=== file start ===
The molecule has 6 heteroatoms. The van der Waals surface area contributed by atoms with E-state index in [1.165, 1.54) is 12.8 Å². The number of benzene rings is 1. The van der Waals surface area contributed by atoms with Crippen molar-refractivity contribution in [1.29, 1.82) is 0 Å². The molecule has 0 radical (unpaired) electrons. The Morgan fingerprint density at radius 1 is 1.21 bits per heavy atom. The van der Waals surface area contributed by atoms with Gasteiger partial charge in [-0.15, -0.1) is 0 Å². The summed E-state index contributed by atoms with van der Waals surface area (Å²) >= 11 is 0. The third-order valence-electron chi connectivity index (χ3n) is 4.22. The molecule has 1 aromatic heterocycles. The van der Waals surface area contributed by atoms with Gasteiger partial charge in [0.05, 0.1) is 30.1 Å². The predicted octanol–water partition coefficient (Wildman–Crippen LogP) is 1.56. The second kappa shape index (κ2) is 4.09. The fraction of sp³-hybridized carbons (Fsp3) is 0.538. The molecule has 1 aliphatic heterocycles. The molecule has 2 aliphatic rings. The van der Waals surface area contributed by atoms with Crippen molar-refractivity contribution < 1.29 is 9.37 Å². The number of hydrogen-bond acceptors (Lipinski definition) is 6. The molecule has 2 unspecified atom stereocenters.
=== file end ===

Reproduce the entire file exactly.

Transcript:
The molecule has 6 heteroatoms. The van der Waals surface area contributed by atoms with E-state index in [1.165, 1.54) is 12.8 Å². The number of benzene rings is 1. The van der Waals surface area contributed by atoms with Crippen molar-refractivity contribution in [1.29, 1.82) is 0 Å². The molecule has 0 radical (unpaired) electrons. The Morgan fingerprint density at radius 1 is 1.21 bits per heavy atom. The van der Waals surface area contributed by atoms with Gasteiger partial charge in [-0.15, -0.1) is 0 Å². The summed E-state index contributed by atoms with van der Waals surface area (Å²) >= 11 is 0. The third-order valence-electron chi connectivity index (χ3n) is 4.22. The molecule has 1 aromatic heterocycles. The van der Waals surface area contributed by atoms with Gasteiger partial charge in [0.05, 0.1) is 30.1 Å². The predicted octanol–water partition coefficient (Wildman–Crippen LogP) is 1.56. The second kappa shape index (κ2) is 4.09. The fraction of sp³-hybridized carbons (Fsp3) is 0.538. The molecule has 1 aliphatic heterocycles. The molecule has 2 aliphatic rings. The van der Waals surface area contributed by atoms with Crippen molar-refractivity contribution < 1.29 is 9.37 Å². The number of hydrogen-bond acceptors (Lipinski definition) is 6. The molecule has 2 unspecified atom stereocenters.